To order — as many copies as you’d like — go here and use code Holla30.
P.S. For special pricing (50% off list price), for bulk orders of 25 copies or more for your women’s group, book club, or neighborhood organization, feel free contact: Cynthia Sherry, [email protected].
New York City, NY (30th October, 2014) – When the street harassment video was launched earlier this week, we hoped that it would make an impact but never imagined that it would be viewed more than 15,000,000 times in the first three days. The response has been overwhelmingly positive. Many women feel a little less alone and a little more validated in their experiences and we have heard support from our partners, new and old.
Rob Bliss Creative donated time and labor to create this video and support our work. We are grateful for his work and the wide reach that his video has achieved but we feel the need to directly address other responses to the video.
First, we regret the unintended racial bias in the editing of the video that over represents men of color. Although we appreciate Rob’s support, we are committed to showing the complete picture. It is our hope and intention that this video will be the start of a series to demonstrate that the type of harassment we’re concerned about is directed toward women of all races and ethnicities and conducted by an equally diverse population of men.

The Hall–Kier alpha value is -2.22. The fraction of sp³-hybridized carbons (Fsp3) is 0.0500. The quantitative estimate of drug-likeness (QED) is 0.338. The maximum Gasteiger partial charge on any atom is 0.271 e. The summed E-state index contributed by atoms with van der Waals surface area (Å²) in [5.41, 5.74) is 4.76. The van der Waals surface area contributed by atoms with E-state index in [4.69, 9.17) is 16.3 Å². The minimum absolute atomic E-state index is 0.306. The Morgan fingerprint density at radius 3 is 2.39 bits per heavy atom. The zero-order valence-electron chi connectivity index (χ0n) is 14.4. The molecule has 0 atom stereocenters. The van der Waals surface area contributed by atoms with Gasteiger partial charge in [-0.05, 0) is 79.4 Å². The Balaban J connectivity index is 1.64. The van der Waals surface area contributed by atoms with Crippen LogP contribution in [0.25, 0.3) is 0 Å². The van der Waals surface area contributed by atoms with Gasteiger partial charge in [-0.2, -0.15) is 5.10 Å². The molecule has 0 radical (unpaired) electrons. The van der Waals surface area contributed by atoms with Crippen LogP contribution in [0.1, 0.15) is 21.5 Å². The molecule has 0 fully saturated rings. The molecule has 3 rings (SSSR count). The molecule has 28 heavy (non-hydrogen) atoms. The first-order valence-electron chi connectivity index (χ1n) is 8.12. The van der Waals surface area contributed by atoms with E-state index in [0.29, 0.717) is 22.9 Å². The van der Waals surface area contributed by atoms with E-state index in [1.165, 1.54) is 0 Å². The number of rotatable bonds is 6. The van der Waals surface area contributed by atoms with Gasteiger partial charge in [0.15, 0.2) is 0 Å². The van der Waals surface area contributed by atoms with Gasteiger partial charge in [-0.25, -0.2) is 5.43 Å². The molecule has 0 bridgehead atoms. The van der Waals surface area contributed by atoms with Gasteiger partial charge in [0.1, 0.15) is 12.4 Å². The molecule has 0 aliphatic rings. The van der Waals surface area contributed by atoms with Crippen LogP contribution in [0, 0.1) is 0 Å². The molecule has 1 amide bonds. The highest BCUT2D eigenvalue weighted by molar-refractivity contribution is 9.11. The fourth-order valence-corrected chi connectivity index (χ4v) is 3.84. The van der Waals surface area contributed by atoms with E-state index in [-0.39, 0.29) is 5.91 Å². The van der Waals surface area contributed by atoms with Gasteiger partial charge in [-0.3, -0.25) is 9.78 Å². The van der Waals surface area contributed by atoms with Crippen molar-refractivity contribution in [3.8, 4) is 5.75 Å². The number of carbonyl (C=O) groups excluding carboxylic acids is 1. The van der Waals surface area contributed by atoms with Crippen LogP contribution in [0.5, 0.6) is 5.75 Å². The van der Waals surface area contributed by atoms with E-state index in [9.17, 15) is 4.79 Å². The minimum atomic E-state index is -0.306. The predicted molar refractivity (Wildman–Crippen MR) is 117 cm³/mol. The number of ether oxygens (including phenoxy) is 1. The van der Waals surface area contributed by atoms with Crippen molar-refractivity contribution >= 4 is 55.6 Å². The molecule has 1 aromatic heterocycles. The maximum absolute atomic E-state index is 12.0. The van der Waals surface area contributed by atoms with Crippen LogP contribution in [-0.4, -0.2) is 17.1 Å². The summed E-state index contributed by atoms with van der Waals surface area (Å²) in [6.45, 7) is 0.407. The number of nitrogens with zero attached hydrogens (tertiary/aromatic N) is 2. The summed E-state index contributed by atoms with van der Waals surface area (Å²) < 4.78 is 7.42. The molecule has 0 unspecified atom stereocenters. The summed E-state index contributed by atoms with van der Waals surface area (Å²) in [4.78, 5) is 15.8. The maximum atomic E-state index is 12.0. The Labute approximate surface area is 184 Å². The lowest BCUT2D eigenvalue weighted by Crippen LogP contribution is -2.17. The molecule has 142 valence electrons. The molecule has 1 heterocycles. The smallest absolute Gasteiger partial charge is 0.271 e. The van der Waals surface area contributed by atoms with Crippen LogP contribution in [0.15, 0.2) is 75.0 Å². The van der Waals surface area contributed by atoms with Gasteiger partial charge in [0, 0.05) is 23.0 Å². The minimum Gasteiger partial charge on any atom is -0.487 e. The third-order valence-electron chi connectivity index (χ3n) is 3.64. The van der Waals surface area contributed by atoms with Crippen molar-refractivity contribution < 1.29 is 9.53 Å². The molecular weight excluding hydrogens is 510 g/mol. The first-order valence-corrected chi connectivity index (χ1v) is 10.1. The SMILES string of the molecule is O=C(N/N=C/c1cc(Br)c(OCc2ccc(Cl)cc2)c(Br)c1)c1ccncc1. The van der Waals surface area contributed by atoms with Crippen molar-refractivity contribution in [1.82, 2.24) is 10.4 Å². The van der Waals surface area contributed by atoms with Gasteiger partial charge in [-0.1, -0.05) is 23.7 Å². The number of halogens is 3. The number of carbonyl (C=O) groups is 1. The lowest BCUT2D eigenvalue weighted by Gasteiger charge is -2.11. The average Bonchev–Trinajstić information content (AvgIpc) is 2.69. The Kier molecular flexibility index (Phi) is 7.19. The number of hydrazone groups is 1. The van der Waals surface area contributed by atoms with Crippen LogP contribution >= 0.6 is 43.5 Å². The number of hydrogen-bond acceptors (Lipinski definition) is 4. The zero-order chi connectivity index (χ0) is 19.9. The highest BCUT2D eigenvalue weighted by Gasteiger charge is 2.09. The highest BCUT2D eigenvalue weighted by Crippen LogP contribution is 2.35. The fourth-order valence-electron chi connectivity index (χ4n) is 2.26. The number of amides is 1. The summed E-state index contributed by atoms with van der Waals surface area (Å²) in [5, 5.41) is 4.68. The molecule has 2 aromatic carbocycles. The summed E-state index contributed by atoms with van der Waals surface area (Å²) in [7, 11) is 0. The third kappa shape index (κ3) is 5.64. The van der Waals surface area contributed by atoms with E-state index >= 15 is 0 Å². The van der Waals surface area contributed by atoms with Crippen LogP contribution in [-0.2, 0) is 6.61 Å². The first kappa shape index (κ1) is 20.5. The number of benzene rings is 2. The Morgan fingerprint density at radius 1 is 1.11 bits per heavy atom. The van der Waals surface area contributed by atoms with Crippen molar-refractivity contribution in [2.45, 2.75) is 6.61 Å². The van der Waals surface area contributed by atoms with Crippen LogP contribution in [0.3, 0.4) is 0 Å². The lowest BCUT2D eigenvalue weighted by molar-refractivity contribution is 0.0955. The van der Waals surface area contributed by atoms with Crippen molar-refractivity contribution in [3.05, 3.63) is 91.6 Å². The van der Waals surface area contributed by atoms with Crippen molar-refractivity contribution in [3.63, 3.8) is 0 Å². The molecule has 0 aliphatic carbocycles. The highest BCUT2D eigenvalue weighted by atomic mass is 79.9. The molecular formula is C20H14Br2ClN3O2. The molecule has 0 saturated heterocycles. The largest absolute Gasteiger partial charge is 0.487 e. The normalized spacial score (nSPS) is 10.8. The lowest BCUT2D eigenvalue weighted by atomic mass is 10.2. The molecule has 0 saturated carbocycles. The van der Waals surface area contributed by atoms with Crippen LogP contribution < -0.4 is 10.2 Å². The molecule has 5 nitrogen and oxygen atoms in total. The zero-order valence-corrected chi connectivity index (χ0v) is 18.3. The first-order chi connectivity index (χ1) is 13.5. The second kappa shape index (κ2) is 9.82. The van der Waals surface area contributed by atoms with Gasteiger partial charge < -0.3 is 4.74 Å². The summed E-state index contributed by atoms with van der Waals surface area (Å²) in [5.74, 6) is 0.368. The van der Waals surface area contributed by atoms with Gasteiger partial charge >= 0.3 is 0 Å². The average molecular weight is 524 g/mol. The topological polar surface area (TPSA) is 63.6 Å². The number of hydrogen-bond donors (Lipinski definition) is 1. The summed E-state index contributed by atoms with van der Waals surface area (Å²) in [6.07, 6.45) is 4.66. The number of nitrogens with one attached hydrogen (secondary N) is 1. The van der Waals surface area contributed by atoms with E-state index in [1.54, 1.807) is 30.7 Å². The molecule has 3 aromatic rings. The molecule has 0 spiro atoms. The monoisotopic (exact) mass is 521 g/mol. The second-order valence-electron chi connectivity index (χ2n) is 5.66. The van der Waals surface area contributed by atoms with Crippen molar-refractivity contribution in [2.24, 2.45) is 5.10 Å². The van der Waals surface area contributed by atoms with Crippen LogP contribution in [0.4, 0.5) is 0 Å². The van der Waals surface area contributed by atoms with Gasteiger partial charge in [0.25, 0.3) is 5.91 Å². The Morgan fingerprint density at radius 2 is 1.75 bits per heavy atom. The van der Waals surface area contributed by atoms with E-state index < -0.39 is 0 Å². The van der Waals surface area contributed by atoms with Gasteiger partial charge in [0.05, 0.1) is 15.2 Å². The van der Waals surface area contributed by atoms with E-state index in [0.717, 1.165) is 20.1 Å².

Hollaback! understands that harassment is a broad problem perpetuated by a diversity of individuals regardless of race. There is no one profile for a harasser and harassment comes in many different forms. Check out our Harassment Is: Identities and Street Harassment guide on how individuals experience harassment differently. This video should have done a better job of representing this knowledge.
There are many more voices to add to this conversation and Hollaback! is committed to continuing to make space for those voices by providing platforms and amplification of people sharing their stories and finding ways to push back.
Second, there has been another problem which deserves further attention: the onslaught of rape and death threats that have been directed at the Shoshana B. Roberts, the subject of the video, are unacceptable but sadly unsurprising. When women are visible in online or offline spaces, they experience harassment. When women demand change, they meet violent demands for their silence.
We understand that violence exists on a spectrum that is played out on the street and online. We understand that it needs to change. We hope that you will work with us to end street harassment and to fight harassment wherever it is found.